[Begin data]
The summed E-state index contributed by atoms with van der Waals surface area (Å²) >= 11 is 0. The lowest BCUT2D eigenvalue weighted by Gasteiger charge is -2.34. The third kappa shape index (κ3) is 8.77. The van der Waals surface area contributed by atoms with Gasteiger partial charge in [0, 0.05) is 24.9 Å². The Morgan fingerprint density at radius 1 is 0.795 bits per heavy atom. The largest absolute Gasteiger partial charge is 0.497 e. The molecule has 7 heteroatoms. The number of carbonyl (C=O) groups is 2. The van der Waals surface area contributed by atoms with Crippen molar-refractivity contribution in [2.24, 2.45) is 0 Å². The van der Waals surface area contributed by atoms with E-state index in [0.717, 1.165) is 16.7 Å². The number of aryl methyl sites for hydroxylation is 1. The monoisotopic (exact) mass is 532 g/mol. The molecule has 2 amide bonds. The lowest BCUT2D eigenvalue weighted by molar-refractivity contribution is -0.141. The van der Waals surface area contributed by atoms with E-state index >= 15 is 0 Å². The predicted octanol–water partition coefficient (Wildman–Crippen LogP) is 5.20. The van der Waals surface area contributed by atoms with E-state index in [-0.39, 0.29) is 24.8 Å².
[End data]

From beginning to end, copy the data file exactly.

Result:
The summed E-state index contributed by atoms with van der Waals surface area (Å²) >= 11 is 0. The lowest BCUT2D eigenvalue weighted by Gasteiger charge is -2.34. The third kappa shape index (κ3) is 8.77. The van der Waals surface area contributed by atoms with Gasteiger partial charge in [0, 0.05) is 24.9 Å². The Morgan fingerprint density at radius 1 is 0.795 bits per heavy atom. The largest absolute Gasteiger partial charge is 0.497 e. The molecule has 7 heteroatoms. The number of carbonyl (C=O) groups is 2. The van der Waals surface area contributed by atoms with Crippen molar-refractivity contribution in [2.24, 2.45) is 0 Å². The van der Waals surface area contributed by atoms with E-state index in [0.717, 1.165) is 16.7 Å². The number of aryl methyl sites for hydroxylation is 1. The monoisotopic (exact) mass is 532 g/mol. The molecule has 2 amide bonds. The lowest BCUT2D eigenvalue weighted by molar-refractivity contribution is -0.141. The van der Waals surface area contributed by atoms with E-state index >= 15 is 0 Å². The predicted octanol–water partition coefficient (Wildman–Crippen LogP) is 5.20. The van der Waals surface area contributed by atoms with E-state index in [-0.39, 0.29) is 24.8 Å².